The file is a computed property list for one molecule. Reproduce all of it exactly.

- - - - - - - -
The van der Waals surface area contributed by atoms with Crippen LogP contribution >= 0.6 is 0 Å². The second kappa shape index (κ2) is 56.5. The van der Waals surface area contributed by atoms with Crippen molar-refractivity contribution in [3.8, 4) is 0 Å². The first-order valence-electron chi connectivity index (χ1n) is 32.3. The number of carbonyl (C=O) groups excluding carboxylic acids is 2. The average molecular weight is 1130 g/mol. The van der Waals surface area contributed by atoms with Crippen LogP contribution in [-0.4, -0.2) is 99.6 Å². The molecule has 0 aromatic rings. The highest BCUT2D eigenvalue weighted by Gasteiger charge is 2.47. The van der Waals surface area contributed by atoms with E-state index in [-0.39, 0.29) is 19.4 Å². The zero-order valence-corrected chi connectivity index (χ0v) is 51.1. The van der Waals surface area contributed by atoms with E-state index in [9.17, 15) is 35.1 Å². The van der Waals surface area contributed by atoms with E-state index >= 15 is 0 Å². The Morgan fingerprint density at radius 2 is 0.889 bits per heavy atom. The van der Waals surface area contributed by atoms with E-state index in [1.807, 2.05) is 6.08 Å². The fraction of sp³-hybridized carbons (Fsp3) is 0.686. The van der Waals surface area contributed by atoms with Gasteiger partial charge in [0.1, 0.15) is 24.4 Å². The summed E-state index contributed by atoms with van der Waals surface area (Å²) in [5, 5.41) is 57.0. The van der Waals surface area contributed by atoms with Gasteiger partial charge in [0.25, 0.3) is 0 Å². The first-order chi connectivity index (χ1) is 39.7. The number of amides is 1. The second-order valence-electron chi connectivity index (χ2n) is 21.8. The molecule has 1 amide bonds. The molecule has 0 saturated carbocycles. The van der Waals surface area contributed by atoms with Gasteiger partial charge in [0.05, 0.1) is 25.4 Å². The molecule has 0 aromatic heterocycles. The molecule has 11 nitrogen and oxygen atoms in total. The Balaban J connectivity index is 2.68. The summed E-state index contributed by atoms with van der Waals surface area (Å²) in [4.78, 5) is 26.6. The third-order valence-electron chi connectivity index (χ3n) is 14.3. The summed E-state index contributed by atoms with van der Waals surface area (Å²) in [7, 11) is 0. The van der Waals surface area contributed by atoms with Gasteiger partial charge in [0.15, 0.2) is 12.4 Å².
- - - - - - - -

The van der Waals surface area contributed by atoms with Crippen LogP contribution >= 0.6 is 0 Å². The second kappa shape index (κ2) is 56.5. The van der Waals surface area contributed by atoms with Crippen molar-refractivity contribution in [3.8, 4) is 0 Å². The first-order valence-electron chi connectivity index (χ1n) is 32.3. The number of carbonyl (C=O) groups excluding carboxylic acids is 2. The average molecular weight is 1130 g/mol. The van der Waals surface area contributed by atoms with Crippen LogP contribution in [-0.4, -0.2) is 99.6 Å². The molecule has 0 aromatic rings. The highest BCUT2D eigenvalue weighted by Gasteiger charge is 2.47. The van der Waals surface area contributed by atoms with E-state index in [-0.39, 0.29) is 19.4 Å². The zero-order valence-corrected chi connectivity index (χ0v) is 51.1. The van der Waals surface area contributed by atoms with E-state index in [9.17, 15) is 35.1 Å². The van der Waals surface area contributed by atoms with E-state index >= 15 is 0 Å². The Morgan fingerprint density at radius 2 is 0.889 bits per heavy atom. The van der Waals surface area contributed by atoms with E-state index in [1.807, 2.05) is 6.08 Å². The fraction of sp³-hybridized carbons (Fsp3) is 0.686. The van der Waals surface area contributed by atoms with Gasteiger partial charge in [0.1, 0.15) is 24.4 Å². The summed E-state index contributed by atoms with van der Waals surface area (Å²) in [5, 5.41) is 57.0. The van der Waals surface area contributed by atoms with Gasteiger partial charge in [0.25, 0.3) is 0 Å². The first-order chi connectivity index (χ1) is 39.7. The number of amides is 1. The second-order valence-electron chi connectivity index (χ2n) is 21.8. The molecule has 1 amide bonds. The molecule has 0 saturated carbocycles. The van der Waals surface area contributed by atoms with Gasteiger partial charge in [0.05, 0.1) is 25.4 Å². The molecule has 0 aromatic heterocycles. The molecule has 11 nitrogen and oxygen atoms in total. The Balaban J connectivity index is 2.68. The summed E-state index contributed by atoms with van der Waals surface area (Å²) in [4.78, 5) is 26.6. The third-order valence-electron chi connectivity index (χ3n) is 14.3. The summed E-state index contributed by atoms with van der Waals surface area (Å²) in [7, 11) is 0. The van der Waals surface area contributed by atoms with Gasteiger partial charge in [0.15, 0.2) is 12.4 Å².